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Please Teach Me English
  |     review    |     availability     |



Availability:

DVD (Korea)
Region 3 NTSC
Starmax
2-Disc Set
16x9 Anamorphic Widescreen
Korean Language Track
Dolby Digital 5.1 / DTS 5.1
Removable English and Korean Subtitles
Various Featurettes and Extras

 
Year: 2003
Director: Kim Sung-Soo
Cast: Lee Na-Young, Jang Hyuck, Angela Kelly, Kim In-Moon, Na Moon-Hee, Kim Yong-Geon, Kim Young-Ae, Choi Joo-Bong
The Skinny: Light, fluffy, and decidedly uneven, Please Teach Me English also manages to be engaging, enjoyable, and a damn fun time at the movies. This isn't earth-shattering stuff, but those who can't find some enjoyment here are probably dead inside.
Review
by Kozo:

     It's more Korean romantic comedy! Like most of its ilk, Please Teach Me English is uneven stuff, with multitudes of wacky jokes, annoying mugging, and over-the-top characters who could only exist in the movies. However, it's also creative stuff, with charismatic stars who give funny, and not egregiously over-the-top performances, and a likable streak that makes the film's predictable transformation from fun comedy to saccharine romance a tolerable one.
     Lee Na-Young (Who Are You?) is Young-Ju, an incredibly wacky public official who's elected by her office (via spin the bottle) to take English lessons. As a public office, they sometimes get English-speaking patrons, but apparently everyone who works there is without Western language ability. So naturally, she has to go to school. Her first and only choice for English lessons is a local institute, where her teacher is the gorgeous, blond Cathy (Australian actress Angela Kelly).
     Moon-Su takes up the English name of Candy, and decides to stick with the class, mainly because the dreamy, if not too girl crazy Moon-Su (Jang Hyuck of Volcano High) is in her class. Young-Joo is given the English name Elvis (thanks to his King-like sideburns), and spends his classtime making embarrassing overtures towards his Caucasian teacher, and generally knocking Candy's supposedly plain looks.
     This is, of course, a total fallacy. Lee Na-Young is not plain looking, though the filmmakers go the extra mile by giving her unattractive glasses and perpetually frumpy clothes and hairstyles. Elvis has his own reasons for learning English: his long-lost sister is visiting from the US soon, and he wants to be able to speak to her. Candy just wants to learn so she can impress Elvis, and also to discover new ways to act wacky using English around the office. It's a simple world in these Korean romantic comedies.
     Not that simplicity is bad. It actually isn't, and Please Teach Me English proves that by taking a simple concept (girl likes boy, boy likes other girl, girl tries to win boy over by doing something required by the screenplay), and giving it enough bells and whistles to turn it into something worthwhile, if not especially deep. The characters are over-the-top, but in likable, identifiable ways. Elvis is a good kid who wants to score big with the ladies, but would easily settle for someone not-so-hot with good character. Candy is a needlessly tough girl who will admit her mistakes, even if it means eating crow and befriending her romantic rival.
     Even the stock character of Cathy is given charming life by Angela Kelly, and her struggles with teaching the oddball class (everyone in it is a "type") make for engaging comedy. Nobody in the world of Please Teach Me English is perfect; they're all off-kilter and more than a little odd, but they're all good people too. No bad guys exist, or conflicts which seemingly come out of nowhere. The enemy here is inside each person, and triumph means being able to speak another language—even if it's only a little better than they did two hours ago.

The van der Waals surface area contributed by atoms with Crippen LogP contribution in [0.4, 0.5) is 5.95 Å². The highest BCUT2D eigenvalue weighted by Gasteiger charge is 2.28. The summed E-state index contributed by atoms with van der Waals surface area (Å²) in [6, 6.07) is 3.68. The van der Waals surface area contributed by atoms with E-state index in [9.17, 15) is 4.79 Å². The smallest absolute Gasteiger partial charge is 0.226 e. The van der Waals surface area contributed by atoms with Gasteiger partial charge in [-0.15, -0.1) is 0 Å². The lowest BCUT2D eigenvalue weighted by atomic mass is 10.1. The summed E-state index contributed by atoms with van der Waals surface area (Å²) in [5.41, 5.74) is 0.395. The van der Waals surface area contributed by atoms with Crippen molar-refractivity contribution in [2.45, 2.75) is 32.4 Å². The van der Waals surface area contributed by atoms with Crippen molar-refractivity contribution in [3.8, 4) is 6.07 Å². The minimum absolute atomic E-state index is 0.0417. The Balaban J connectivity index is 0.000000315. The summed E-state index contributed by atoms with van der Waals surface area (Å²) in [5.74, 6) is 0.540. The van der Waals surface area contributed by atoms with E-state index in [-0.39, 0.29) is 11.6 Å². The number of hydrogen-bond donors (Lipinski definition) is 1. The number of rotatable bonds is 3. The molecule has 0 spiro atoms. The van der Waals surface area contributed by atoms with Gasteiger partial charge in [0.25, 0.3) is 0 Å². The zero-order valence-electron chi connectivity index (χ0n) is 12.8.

Eventually, Please Teach Me English does sink into predictable "chase after the guy/girl" romantic comedy clichés, but by then the characters have grown on the viewer enough to make it all okay. The romantic steps taken by Candy and Elvis are not overdone or annoying, and are developed in a sound screenplay that manages to sidestep usual romantic comedy script errors. These characters grow together because it makes sense, and not because of manufactured situations or unearned epiphanies.
     At first glance, this may not seem true, since the film is loaded with routine filler that would normally make one dismiss other similar films. But it works here. Yes, there are tons of bizarre sight gags, Korean wordplay, slapstick, and even weird animated sequences, but none of it is intrusive or attempts anything besides the obvious: making us laugh, or showing that the characters are falliable, imperfect, lovable people. Lee Na-Young and Jang Hyuck make a charming screwball couple, even if they do mug a heck of a lot. However, in contrast to the insanely awful hijinks of 100 Days with Mr. Arrogant, the mugging is confined to the characters, and not the world at large. The characters of Please Teach Me English sometimes resemble cartoon characters, but the world they live in does not. If anything, the world seems remarkably real. Full of silly people, but real.
     Not that this is award-winning stuff, because it probably isn't. It's just lightweight, pleasing stuff that should provide all the requisite enjoyment for your average audience, and possibly even your more demanding ones. Director Kim Sung-Soo, who directed Musa: The Warrior (!), doesn't overdo much, and when he finally does, it's likely that you'll be entertained enough to not care. Yes, this isn't fantastic stuff, but it's enjoyable and fun. And dammit, sometimes that's enough. (Kozo 2004)

 
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